AN EXPENSIVE PAIN IN THE NECK
“WHIPLASH!” bellowed James Hetfield, singer and rhythm guitarist of popular beat combo Metallica in their 1983 hit 'Whiplash'.
Why Hetfield and his merry band of minstrels saw fit to celebrate the notoriously-difficult-to-diagnose orthopaedic complaint - which according to the Association of British Insurers, adds nearly £100 to the annual cost of an annual car insurance policy in Britain - is anyone’s guess. Each to their own.
Britain, lest we forget has become ‘the Whiplash capital of Europe’. With around 1,500 whiplash claims being made every day, it’s safe to say that we’re probably in ‘out of control’ territory. So, this week, the Prime Minister, David Cameron, invited the insurance industry’s great and good to Downing Street to thrash out a way to halt what he refers to as “trivial claims” and compensation culture.
While The Law Society dismissed the meeting as “tea and cakes with one partisan set of stakeholders,” the meeting might well have a positive impact for us drivers. The industry bigwigs who attended the do promised to pass on any savings made from any whiplash-curbing measures (which include imposing a 6.25mph minimum collision threshold for claims, and requiring a second medical opinion, similar to the law in Germany) on to the consumer.
This might not be good news to personal injury lawyers, or indeed, the neckbrace manufacturing industry, but if it means cheaper car insurance for the rest of us, then we’re all for it. Let’s just hope Dave and the gang in Westminster can drag the measures through Parliament.
Quote of the week
“What’s happened here, and it’s probably true for quite a lot of people, is when the money was coming in… life was being lived to the full and a very good life indeed, But when that’s no longer the case, when there’s no longer money coming in, you have to evaluate whether you are going to be able to get back to the good life or not. In which case, you are going to have to think about maybe declaring yourselves bankrupt.”
Edwina Currie, former cabinet minister, author and media rent-a-gob demonstrated that her grasp of tact and sensitivity isn’t much greater than her prowess on the dancefloor, by reducing a struggling mother-of-two from Derbyshire to tears on Radio 5 Live with her unique line in advice. We’re all for saving for a rainy day, but this one can definitely be filed under ‘crushingly misjudged.’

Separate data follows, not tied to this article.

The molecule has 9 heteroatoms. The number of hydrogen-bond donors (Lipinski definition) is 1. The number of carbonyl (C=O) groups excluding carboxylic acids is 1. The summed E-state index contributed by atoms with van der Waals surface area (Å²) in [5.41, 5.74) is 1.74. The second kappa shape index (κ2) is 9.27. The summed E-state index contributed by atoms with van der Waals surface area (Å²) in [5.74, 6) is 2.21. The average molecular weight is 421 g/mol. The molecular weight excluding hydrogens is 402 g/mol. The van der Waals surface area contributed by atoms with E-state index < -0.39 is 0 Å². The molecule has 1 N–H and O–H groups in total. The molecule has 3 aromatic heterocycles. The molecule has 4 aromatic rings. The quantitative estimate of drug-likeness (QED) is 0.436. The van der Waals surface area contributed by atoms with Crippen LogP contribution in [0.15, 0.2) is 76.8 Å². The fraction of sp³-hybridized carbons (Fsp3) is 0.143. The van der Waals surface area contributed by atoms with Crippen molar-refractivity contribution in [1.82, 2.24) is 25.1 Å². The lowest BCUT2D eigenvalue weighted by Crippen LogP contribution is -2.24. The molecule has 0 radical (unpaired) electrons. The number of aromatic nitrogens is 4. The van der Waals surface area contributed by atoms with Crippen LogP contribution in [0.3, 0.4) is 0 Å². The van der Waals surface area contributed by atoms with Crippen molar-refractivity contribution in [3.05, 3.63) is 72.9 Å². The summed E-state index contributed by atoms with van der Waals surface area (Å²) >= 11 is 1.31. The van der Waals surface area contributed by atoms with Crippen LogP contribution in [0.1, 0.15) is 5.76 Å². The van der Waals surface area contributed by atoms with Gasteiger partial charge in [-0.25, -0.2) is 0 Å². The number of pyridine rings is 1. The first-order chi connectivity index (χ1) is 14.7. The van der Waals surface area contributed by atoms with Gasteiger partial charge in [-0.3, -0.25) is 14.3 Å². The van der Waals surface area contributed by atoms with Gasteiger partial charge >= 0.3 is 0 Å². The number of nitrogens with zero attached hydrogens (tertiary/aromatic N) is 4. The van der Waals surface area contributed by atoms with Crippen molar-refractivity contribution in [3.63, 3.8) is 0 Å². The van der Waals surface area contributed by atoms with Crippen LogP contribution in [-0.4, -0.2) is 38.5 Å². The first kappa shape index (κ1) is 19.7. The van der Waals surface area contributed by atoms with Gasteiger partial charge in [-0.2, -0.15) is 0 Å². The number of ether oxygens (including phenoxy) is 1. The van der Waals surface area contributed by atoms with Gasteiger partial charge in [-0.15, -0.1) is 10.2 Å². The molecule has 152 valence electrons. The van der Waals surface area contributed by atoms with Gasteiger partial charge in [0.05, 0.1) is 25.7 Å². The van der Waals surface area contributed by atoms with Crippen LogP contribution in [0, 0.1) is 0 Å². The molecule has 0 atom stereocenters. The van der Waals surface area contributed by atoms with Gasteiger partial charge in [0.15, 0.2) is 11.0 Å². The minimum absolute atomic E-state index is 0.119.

Think of ‘rebellion’ and what comes to mind? Wat Tyler and the peasant’s revolt? The luddite riots? Spartacus, resplendent in loincloth and sandals, leading the slave’s uprising in 71BC? Luke Skywalker fearlessly piloting his X-Wing down the Death Star trench and proceeding to blow the vast imperial base to smithereens? Well, an altogether more polite rebellion is currently underway, but it’s no less indignant in its outrage.
Allow us to elaborate… Last year, the ‘Big Six’ energy companies (comprised of British Gas, EDF, Npower, SSE, ScottishPower, E.on and SSE) announced record profits of £15bn between them. Yes, you read that right. With 5.5 million British consumers apparently living in fuel poverty, you’d be forgiven for thinking that this all seems a bit rum.
As such, consumers are joining up 'energy collectives' in swathes. These collectives are aiming to help them get customers better deals on their energy by bargaining en masse. Think about it – customers departing in droves from a company would have got much greater repercussions for it than a few people leaving bit by bit. The Big Switch campaign, run by consumer organisation Which? and pressure group 38 Degrees claims its receiving up to 10,000 new members a day.
Richard Lloyd, the executive director of Which? roared: "We want people to get their friends and family involved. The greater the numbers, the stronger our bargaining power will be in our negotiations with the energy companies," possibly whilst raising a clenched fist to the sky giving a look which seemed to say “no surrender.”
Meanwhile, a campaign to ‘End The Big Six Energy Fix’ is already underway. Nearly 8,000 people have signed it already, and like any modern popular protest movement, it’s got it’s own Twitter ‘hashtag’. (It’s #endtheenergyfix, in case you’re wondering, social media fans). If you fancy switching your energy supplier, then here is a good a place as any to start. Who knows what you might save?
News in brief
The humble cheque, beloved of old-school payment fans, may soldier on even longer, in hi-tech form.
The mortgage market has had a Bunsen burner stuck under it and is ‘heating up’, if the Post Office’s trimming of it’s fixed rates is anything to go by.
Inflated’ home insurance claims (particularly prevalent in the houses of balloon animal construction specialists, we hear) are getting more prevalent. This, of course, makes it more expensive for the rest of us.
Bah! Popular exaggerated claims were said to befor big tellies (conveniently before big sporting events), jewellery which didn’t actually exist, and freezers chock full of juicy steaks and lobsters.
Spare a thought for Charlie the springer spaniel from Greater Manchester. The sensitive pooch is no great admirer of this very website’s advertising campaign, and has taken to howling along at it whenever it pops up on telly. You can watch a video of said dog here.